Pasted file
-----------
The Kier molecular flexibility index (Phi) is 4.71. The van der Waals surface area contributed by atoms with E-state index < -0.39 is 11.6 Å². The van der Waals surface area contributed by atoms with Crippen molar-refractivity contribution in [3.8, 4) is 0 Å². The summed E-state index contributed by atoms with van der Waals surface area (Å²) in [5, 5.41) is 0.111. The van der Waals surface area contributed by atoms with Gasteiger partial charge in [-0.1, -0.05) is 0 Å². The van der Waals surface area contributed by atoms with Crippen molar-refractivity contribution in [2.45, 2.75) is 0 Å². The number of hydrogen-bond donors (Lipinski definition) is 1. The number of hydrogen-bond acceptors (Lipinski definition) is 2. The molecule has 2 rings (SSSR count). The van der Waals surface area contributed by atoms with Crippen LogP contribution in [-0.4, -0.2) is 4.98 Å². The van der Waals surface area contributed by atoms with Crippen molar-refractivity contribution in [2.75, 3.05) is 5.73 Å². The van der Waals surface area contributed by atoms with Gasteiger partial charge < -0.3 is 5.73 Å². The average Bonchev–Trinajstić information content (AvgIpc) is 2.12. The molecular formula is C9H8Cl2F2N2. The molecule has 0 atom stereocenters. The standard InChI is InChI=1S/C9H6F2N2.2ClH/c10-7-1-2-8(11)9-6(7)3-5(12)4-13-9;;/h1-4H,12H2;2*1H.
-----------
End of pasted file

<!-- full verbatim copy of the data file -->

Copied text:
The Kier molecular flexibility index (Phi) is 4.71. The van der Waals surface area contributed by atoms with E-state index < -0.39 is 11.6 Å². The van der Waals surface area contributed by atoms with Crippen molar-refractivity contribution in [3.8, 4) is 0 Å². The summed E-state index contributed by atoms with van der Waals surface area (Å²) in [5, 5.41) is 0.111. The van der Waals surface area contributed by atoms with Gasteiger partial charge in [-0.1, -0.05) is 0 Å². The van der Waals surface area contributed by atoms with Crippen molar-refractivity contribution in [2.45, 2.75) is 0 Å². The number of hydrogen-bond donors (Lipinski definition) is 1. The number of hydrogen-bond acceptors (Lipinski definition) is 2. The molecule has 2 rings (SSSR count). The van der Waals surface area contributed by atoms with Crippen LogP contribution in [-0.4, -0.2) is 4.98 Å². The van der Waals surface area contributed by atoms with Crippen molar-refractivity contribution in [2.75, 3.05) is 5.73 Å². The van der Waals surface area contributed by atoms with Gasteiger partial charge < -0.3 is 5.73 Å². The average Bonchev–Trinajstić information content (AvgIpc) is 2.12. The molecular formula is C9H8Cl2F2N2. The molecule has 0 atom stereocenters. The standard InChI is InChI=1S/C9H6F2N2.2ClH/c10-7-1-2-8(11)9-6(7)3-5(12)4-13-9;;/h1-4H,12H2;2*1H.